As a county supervisor, Larson helped organize the Quality of Life Alliance, which was the galvanizing force behind the advisory referendum passed by Milwaukee County voters in November 2008, approving a one percent sales tax increase to provide funding for parks, transit and property tax relief. (Gov. Jim Doyle and the legislature declined to approve this.) Larson also created the “Dem Team,” which has helped train a number of liberal candidates in Milwaukee who have won races for city, county and state electoral positions. Liberals have hailed Larson’s work, while others have argued it has overthrown more moderate Democrats, further polarizing politics in Wisconsin.

During his freshman year in college, Larson, then 19, was ticketed for shoplifting, which he has called “a dumb mistake.” When elected supervisor, at age 28, he had been managing an athletic goods store in the Third Ward, a good fit for the athletic man who had once captained the cross country team of Thomas More High School, and, according to his biography, “learned to love Wisconsin’s unique beauty by running every inch of the south side.”

Larson has completed 22 marathons, and has a goal of completing a marathon in every state. Presidential candidates these days don’t even campaign in every state. This man has ambition!

Larson received a degree in finance at UW-Milwaukee in 2007 and has been much active in community organizations in his district and in the community at large. His affiliations include Planned Parent Advocates of Wisconsin, The Sierra Club, MPTV Friends, the Lake Park Friends and the Humboldt Park Watch, among others.

Larson got considerable publicity in 2011 during the controversy over the passage of Act 10, which eliminated most collective bargaining rights for public employees. Larson is poised before the camera, likes to wear vests, and can deliver a soundbite with the best of them.

The Rundown

  • Style: 1950 2-story Colonial Tract Home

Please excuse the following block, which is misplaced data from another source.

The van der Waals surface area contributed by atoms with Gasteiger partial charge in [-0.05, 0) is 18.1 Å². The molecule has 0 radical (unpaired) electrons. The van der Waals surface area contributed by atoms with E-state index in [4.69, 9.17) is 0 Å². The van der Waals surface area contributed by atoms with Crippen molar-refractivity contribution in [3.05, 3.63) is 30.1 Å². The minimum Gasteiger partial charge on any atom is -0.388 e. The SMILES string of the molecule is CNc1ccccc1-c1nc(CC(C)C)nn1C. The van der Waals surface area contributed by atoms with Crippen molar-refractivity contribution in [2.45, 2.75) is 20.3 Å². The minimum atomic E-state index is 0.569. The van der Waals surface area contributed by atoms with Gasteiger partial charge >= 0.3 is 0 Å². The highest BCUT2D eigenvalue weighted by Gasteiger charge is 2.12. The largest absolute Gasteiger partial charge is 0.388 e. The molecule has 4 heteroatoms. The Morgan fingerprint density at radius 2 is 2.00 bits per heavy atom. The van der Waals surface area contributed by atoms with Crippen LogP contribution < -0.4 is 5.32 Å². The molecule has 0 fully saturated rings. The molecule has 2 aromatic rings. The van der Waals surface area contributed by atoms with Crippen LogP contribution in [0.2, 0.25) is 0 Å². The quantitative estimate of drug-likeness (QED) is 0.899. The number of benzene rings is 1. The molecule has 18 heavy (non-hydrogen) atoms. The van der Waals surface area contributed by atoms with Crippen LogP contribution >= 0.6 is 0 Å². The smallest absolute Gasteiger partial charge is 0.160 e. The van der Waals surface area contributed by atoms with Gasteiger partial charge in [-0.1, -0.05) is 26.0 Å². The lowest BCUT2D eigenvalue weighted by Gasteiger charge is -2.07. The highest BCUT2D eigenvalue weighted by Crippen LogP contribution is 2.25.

• Location: City of Milwaukee
  • Neighborhood: Bay View
  • Subdivision: Logan Park
  • Walk Score: 52 out of 100 “Somewhat Walkable” You’ve got Swig’s Pub and Grill just steps away, and Tenuta’s or Pastiche not that much further.
  • Transit Score: 43 out of 100 “Some Transit.” You can walk to the Green Line and take the bus straight to the airport — or the East Side. Sen. Larson is an avid user of transit and non-vehicular options for getting around. He is a connoisseur of proper walking and running footwear.
  • Street Smart Walk Score: 55 out of 100. “Somewhat Walkable.” I should say. The Milwaukee Diaper Service is just .8 miles away. And there is a neighborhood fishing hole just two blocks away in beautiful Humboldt Park.
  • Size: 968 square feet of living area atop a 493 square foot basement.
  • Year Built: 1950, with detached garage added in 1956
  • Assessed Value: Land — $14,300, Improvements — $104,200, Total — $118,500
  • Taxes –  $3,548.76, paid in full.
  • How Milwaukee is it? It is 4 miles to City Hall on foot, 5 miles if Sen. Larson drives over the absurd Hoan Bridge.

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Categories: House Confidential

2 thoughts on “House Confidential: Chris Larson’s Simple Colonial Home”

  1. Jim Bouman says:

    Tweak the math a bit and the Larson digs get an accurate ago of soon-to-be 65

  2. Jim Bouman says:

    age…